Ergebnisse 1 - 10 von 27 gefundenen in "Produktivitätsverluste / Loss pf Productivity":
Several studies have been undertaken to quantify the possible effects of adverse weather. These studies report widely varying effects and different "ideal" ranges of temperature and humidity. A 1966 study of residential construction found that work was frequently halted due to bad weather. But that no reduction in productivity occurred when conditions were such that work continued in spite of bad weather [Clapp 1966, cited in Yiakoumis (1986)].
http://cmdept.unl.edu/drb/Reading/prodloss.htm
This paper presents the most acceptable methods from case law and demonstrates their applications for analyzing the loss of productivity. These methods include earned value analysis, measured mile analysis, and combinations of these two.
http://www.ce.berkeley.edu/~ibbs/BRICS/Materials/Nguyen%20&%20Ibbs_Cumulative%20Impact%20Case%20Law.pdf
The first issue to clarify is whether the loss of productivity was due to the contractor. There are several ‘self inflicted’ causes that this can be attributed to. Productivity will suffer if there is not sufficient supervision to manage the labour force.
http://www.online-templatestore.com/loss.html#.UyHPybWPLcs
In an attempt to isolate the impact of change orders on labor productivity, Ibbs selected “normal” projects where changes and change orders occurred, but without other impacts such as delay, acceleration, trade stacking, learn curve, multiple shifts, bid error, labor force mismanagement, etc. These projects were in the $40 million to $1.2 billion range, and can be described as EPC turnkey contracts with a direct hire labor force working either 4 – 10 hour days or 5 – 8 hour days. Projects with multiple shift and/or overtime work were excluded from the study.
http://www.disputesinconstruction.com/article-111-how-to-defend-clients-against-construction-labor-lost-productivity-claims/
The first issue to clarify is whether the loss of productivity was due to the contractor. There are several ‘self inflicted’ causes that this can be attributed to. Productivity will suffer if there is not sufficient supervision to manage the labour force.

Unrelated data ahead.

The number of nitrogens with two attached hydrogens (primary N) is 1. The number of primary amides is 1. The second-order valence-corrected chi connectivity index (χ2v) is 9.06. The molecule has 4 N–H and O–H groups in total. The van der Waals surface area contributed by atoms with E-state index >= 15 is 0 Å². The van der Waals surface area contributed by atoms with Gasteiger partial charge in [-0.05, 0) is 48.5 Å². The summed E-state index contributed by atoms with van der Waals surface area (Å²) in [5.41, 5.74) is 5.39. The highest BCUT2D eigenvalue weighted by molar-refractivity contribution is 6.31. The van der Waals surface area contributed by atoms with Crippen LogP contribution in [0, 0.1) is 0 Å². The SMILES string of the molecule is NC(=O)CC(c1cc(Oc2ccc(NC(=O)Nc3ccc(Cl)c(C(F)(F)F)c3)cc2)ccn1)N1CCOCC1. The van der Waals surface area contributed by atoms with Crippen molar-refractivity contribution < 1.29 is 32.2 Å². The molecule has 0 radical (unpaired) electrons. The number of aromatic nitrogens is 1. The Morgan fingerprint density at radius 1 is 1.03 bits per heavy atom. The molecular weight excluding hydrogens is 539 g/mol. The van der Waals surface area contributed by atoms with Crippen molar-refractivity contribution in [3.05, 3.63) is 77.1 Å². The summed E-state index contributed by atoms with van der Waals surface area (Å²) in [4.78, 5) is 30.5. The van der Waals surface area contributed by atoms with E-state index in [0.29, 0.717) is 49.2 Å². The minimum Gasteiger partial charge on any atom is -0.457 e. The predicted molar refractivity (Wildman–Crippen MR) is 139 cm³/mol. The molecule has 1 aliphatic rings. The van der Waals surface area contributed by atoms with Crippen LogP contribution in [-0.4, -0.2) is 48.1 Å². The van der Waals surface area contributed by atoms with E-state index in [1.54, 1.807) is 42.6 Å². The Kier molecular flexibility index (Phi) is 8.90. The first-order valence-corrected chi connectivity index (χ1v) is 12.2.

http://www.long-intl.com/articles/Long_Intl_Cumulative_Impact_Claims.pdf
The measured mile approach compares productivity during periods of a project that have been adversely impacted to the productivity levels during periods that were not impacted, or that were unhindered. This unimpacted or unhindered period of performance is referred to as the “Measured Mile”, which is used as the baseline to predict what the contractor’s cost performance should-have-been, or would-have-been.
http://www.robsonforensic.com/library/files/Articles/Construction-Delay-Expert.pdf
The total cost approach is probably the most common technique used to demonstrate a loss of productivity due to its simplistic nature and hence quick compilation but for the very same reasons it is also the most rejected of all the techniques used.
http://www.online-templatestore.com/productivity.html#.UyHRh7WPLcs
One of the most contentious areas in construction claims is the calculation or estimation of lost productivity. Unlike direct costs, lost productivity is often not tracked or cannot be discerned separately and contemporaneously. As a result, both causation and entitlement concerning the recovery of lost productivity are difficult to establish.
http://www4.hcmut.edu.vn/~ndlong/QLXD-HD/mat/14_Recommended_Practice_Lost_Prodty.pdf
“Go back and look at the baseline schedule,” Ibbs suggested. “Look at the staffing on the project. Verify that [the staffing] was reasonable. Look at the sequence. Look at the time periods when the work was going to be done. Look at the pacing of the work, the rhythm of the work, the throughput of the work. Make sure that the original plan was reasonable and [was] a good starting point.”
http://constructionpronet.com/Content_Premium/2013-3-8CPC.aspx
It is important to use known and accepted industry sources whenever possible to establish and build inefficiency tables. Reliable industry standards, practices, surveys, historical data, and case studies can all prove to be excellent sources for developing a table of factors for labor inefficiency for use in construction planning.
http://www.intergraph.com/assets/global/documents/SPC_LaborFactors_WhitePaper.pdf

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